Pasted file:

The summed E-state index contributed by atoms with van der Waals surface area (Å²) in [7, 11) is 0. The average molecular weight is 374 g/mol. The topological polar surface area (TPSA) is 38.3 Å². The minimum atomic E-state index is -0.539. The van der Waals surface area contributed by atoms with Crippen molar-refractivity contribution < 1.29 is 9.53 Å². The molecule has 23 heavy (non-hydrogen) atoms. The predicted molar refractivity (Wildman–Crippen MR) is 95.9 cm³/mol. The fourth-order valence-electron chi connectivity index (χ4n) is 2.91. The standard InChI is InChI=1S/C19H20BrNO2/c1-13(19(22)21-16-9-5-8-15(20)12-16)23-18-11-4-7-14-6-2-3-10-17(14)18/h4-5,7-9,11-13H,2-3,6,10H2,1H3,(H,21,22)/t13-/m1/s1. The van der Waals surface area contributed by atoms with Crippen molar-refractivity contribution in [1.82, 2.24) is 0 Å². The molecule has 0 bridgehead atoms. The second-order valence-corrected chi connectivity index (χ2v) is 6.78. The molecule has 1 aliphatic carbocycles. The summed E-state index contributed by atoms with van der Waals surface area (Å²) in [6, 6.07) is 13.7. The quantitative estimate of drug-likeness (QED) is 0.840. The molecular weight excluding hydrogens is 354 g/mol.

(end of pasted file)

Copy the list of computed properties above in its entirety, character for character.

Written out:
The summed E-state index contributed by atoms with van der Waals surface area (Å²) in [7, 11) is 0. The average molecular weight is 374 g/mol. The topological polar surface area (TPSA) is 38.3 Å². The minimum atomic E-state index is -0.539. The van der Waals surface area contributed by atoms with Crippen molar-refractivity contribution < 1.29 is 9.53 Å². The molecule has 23 heavy (non-hydrogen) atoms. The predicted molar refractivity (Wildman–Crippen MR) is 95.9 cm³/mol. The fourth-order valence-electron chi connectivity index (χ4n) is 2.91. The standard InChI is InChI=1S/C19H20BrNO2/c1-13(19(22)21-16-9-5-8-15(20)12-16)23-18-11-4-7-14-6-2-3-10-17(14)18/h4-5,7-9,11-13H,2-3,6,10H2,1H3,(H,21,22)/t13-/m1/s1. The van der Waals surface area contributed by atoms with Crippen molar-refractivity contribution in [1.82, 2.24) is 0 Å². The molecule has 0 bridgehead atoms. The second-order valence-corrected chi connectivity index (χ2v) is 6.78. The molecule has 1 aliphatic carbocycles. The summed E-state index contributed by atoms with van der Waals surface area (Å²) in [6, 6.07) is 13.7. The quantitative estimate of drug-likeness (QED) is 0.840. The molecular weight excluding hydrogens is 354 g/mol.